So:  go over to nicoleandmaggie's and check out the list!  Happy Friday!  Or leave your own suggestions there or here!

(The weather has definitely taken a turn toward the gray and chilly, which is wonderful but it makes me want to stay in all day and think about books when really I have to get AC to his hair appointment.  And today, I promised him and me some Starbucks, which I've been virtuously eschewing in my veganness.  Come on, Earnest!!)        


undine said...

As terrible as it sounds, I think this particular strain in mysteries might be the new extreme thing that's fashionable for writers to write about, the way other extremes (like incest) were a few years ago. I'm speculating based on your post, because I can't read or watch these things without having them crop up and haunt me at 2 in the morning, either.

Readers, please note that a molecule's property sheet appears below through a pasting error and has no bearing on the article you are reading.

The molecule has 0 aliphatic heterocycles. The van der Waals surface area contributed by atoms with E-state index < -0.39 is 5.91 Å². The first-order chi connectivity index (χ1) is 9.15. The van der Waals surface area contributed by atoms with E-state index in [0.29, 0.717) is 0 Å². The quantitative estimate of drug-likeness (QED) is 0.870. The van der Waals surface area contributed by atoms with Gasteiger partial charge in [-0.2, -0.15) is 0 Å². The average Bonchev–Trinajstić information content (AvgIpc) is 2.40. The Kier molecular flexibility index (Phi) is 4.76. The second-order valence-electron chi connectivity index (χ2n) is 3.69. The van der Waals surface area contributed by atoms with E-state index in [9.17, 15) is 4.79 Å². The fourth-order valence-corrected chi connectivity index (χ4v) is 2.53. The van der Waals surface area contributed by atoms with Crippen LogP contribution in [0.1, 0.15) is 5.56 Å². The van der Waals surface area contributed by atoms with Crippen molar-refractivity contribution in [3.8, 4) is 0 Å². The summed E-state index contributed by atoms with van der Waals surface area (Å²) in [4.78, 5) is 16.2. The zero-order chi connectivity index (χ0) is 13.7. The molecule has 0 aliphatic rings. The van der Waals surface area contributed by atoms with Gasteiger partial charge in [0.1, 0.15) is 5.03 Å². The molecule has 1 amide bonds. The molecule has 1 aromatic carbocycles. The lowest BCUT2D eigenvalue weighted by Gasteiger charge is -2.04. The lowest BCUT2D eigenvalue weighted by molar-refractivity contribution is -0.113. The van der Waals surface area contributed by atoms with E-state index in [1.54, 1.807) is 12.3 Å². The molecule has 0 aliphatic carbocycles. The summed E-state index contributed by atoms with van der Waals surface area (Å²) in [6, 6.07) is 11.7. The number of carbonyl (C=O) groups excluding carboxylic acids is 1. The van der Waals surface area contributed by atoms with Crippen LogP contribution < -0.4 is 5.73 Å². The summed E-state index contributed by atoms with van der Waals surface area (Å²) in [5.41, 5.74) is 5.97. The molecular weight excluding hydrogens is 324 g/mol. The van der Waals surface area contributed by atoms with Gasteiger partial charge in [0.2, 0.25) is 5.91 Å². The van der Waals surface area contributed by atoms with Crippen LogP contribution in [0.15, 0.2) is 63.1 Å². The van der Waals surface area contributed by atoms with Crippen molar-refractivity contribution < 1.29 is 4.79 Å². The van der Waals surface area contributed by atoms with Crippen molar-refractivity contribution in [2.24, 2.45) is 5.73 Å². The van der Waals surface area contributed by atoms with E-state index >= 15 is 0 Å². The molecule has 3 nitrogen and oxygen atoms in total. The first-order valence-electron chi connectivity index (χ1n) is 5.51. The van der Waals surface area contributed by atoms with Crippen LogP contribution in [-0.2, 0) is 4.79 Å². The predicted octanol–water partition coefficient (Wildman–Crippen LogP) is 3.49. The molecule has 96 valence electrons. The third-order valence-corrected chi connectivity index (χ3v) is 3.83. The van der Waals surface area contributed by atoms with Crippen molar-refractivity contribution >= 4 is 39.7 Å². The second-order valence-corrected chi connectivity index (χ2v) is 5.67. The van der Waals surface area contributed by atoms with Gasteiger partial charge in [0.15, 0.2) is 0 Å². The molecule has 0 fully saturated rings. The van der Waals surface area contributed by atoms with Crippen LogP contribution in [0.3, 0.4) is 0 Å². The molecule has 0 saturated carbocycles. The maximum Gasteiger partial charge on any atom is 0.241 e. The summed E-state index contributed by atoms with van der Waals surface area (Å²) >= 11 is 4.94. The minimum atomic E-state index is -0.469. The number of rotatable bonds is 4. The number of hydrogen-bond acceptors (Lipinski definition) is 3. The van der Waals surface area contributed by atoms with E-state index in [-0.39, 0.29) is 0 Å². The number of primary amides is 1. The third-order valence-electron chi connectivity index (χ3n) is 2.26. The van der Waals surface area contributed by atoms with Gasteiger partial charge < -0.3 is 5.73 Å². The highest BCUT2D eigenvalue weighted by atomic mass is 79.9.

JaneB said...

They come and haunt me too. Heck, I'm still haunted by a so-called chick-lit book where the 'heroine' left a cat in its travelling box on the balcony because it was howling, and it died of thirst/heat stroke, never mind awful things done to other people.

I like detective stories as described by Nicole and Maggie, where the deaths are kind of tidy and justice both literal and moral is served - the Daisy Dalrymple series are quite good (Carola Dunn- set in 1920s England), but hate the way that many writers seem to have to escalate the awfulness with each new book... WHY? It's so annoying when you think you've found a series of 15-20 books but can't get past the level of ick in book 3 (or think it would be unwise to try).

Anonymous said...

Thanks for the link!

The first Tommy and Tuppance is free on Kindle (or your other favorite reading device). I suspect the first Hercule Poirot is too but Amazon only offers the 99 cent one that has formatting and figures added. Not that Agatha Christie is always light (The Mirror Cracked and Sleeping Murder are both a bit chilling), but justice is always served.